The peptide motif NPF was recently established as the essential target for the EH domains of Eps15. Binding is enhanced when Thr or Ser occupy the two positions preceding NPF and when a hydrophobic or basic residue follows (3, 4). The peptide sequence PTGSSSTNPFL (17) contains all of these consensus binding residues and corresponds to the COOH-terminus of RAB, which is a cofactor of the human immunodeficiency virus REV protein. Moreover, the association of RAB and a fusion protein containing EH2 was previously demonstrated (3).

The presence of an exposed binding pocket for this peptide (NPFRAB) is apparent from progressive changes in the1H, 13C, and 15N resonances of EH2 upon titration with NPFRAB (Fig. 2, A and B). Helices αB and αC flank this hydrophobic pocket, which can readily accommodate the NPF residues. The center of the binding site is located approximately 10 Å from the calcium ion and on a face opposite the termini. The bottom of the binding pocket is occupied by Leu155, Leu165, and Trp169 (Fig. 2, C and D). The high conservation of the latter two residues and of a hydrophobic residue at the position corresponding to Leu155 suggests that they contact the conserved elements in EH domain ligands. The largest chemical shift changes were observed for Leu156 and Leu165 (Fig. 2B), which implies that they directly contact the Phe side chain of the NPF ligand. The Gly148, Lys152, Val162, and Gly166 residues form the edge of the binding pocket, where they may contribute to EH domain specificity.

Figure 2

NPF binding site of EH2. (A) Superimposed regions of four1H-13C HSQC spectra of 1 mM EH2with the following NPFRAB concentrations: 0 mM, dark blue; 0.25 mM, light blue; 0.5 mM, orange; and 2 mM, red. The inset shows the Trp169 side chain nomenclature. Observation of fast exchange on the NMR time scale is consistent with theK D of the EH2:NPFRABinteraction estimated by surface plasmon resonance (18). (B) Space-filling model showing the NPF binding site. Atoms are colored on the basis of 1H, 13C, and15N chemical shift differences (Δδ) induced by NPFRAB addition. Red, orange, yellow, and light blue indicate very large, large, medium, and small differences, respectively, as listed in the inset. Dark blue indicates that the difference was not measured. (C) Ribbon diagram displaying side chains in the NPF binding site. The orientation is identical to that in (B). Leu155 (dark blue), Leu165(yellow), and Trp169 (red) make up the base of the binding site, whereas residues Gly148 (dark green), Lys152 (magenta), Leu156 (orange), Val162 (light blue), and Gly166 (light green) form the walls of the pocket. Calcium is indicated as a yellow sphere. (D) Molecular surface of EH2 with the same orientation and color coding as in (C) [(C)and (D) were generated with GRASP (23)].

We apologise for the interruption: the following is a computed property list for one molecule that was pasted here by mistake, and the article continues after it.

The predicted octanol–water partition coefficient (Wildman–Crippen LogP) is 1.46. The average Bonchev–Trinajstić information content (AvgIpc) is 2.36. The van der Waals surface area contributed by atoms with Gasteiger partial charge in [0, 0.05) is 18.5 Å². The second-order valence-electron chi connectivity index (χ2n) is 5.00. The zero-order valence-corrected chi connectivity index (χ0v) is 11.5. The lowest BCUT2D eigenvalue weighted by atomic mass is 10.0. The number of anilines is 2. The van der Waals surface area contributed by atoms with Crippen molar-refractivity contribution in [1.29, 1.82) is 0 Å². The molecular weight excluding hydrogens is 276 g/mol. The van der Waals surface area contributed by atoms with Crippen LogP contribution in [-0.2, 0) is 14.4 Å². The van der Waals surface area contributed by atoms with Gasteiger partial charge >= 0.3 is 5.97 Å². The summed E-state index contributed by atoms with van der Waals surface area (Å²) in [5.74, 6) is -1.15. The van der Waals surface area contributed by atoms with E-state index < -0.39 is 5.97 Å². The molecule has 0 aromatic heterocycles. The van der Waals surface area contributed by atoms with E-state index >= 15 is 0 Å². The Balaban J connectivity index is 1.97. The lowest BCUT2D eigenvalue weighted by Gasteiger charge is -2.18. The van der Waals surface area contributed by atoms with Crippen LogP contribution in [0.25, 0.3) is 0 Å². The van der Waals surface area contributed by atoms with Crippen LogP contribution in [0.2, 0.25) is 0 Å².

Because Trp169 lies prominently in the NPF binding pocket of EH2, two mutants were generated in which this amino acid was substituted with either an Ala or a Tyr residue. Both mutants possess a native-like fold, as evident from their1H nuclear magnetic resonance (NMR) spectra, which indicates that any change in binding kinetics is directly related to the Trp169 mutations. A dissociation constant (K D) of 560 ± 40 μM was measured for the interaction of wild-type EH2 with NPFRAB, using surface plasmon resonance detection (18). This binding is likely reinforced through multivalent interaction of EH domain clusters with target proteins, which commonly contain multiple NPF motifs (3–6). The Trp169 → Ala169 substitution reduced NPF binding beyond detection, demonstrating the critical role of Trp169 in NPF binding. In contrast, the Trp169 → Tyr169 substitution reduced the affinity only by a factor of 2.8. The high degree of conservation of this Trp (2, 11) and its replacement only by Tyr in a few other EH domains emphasize the importance of the aromatic character of this residue for NPF recognition. Protein interactions involving any EH domain may now be selectively eliminated by mutation of this aromatic residue, allowing the dissection of EH-mediated pathways.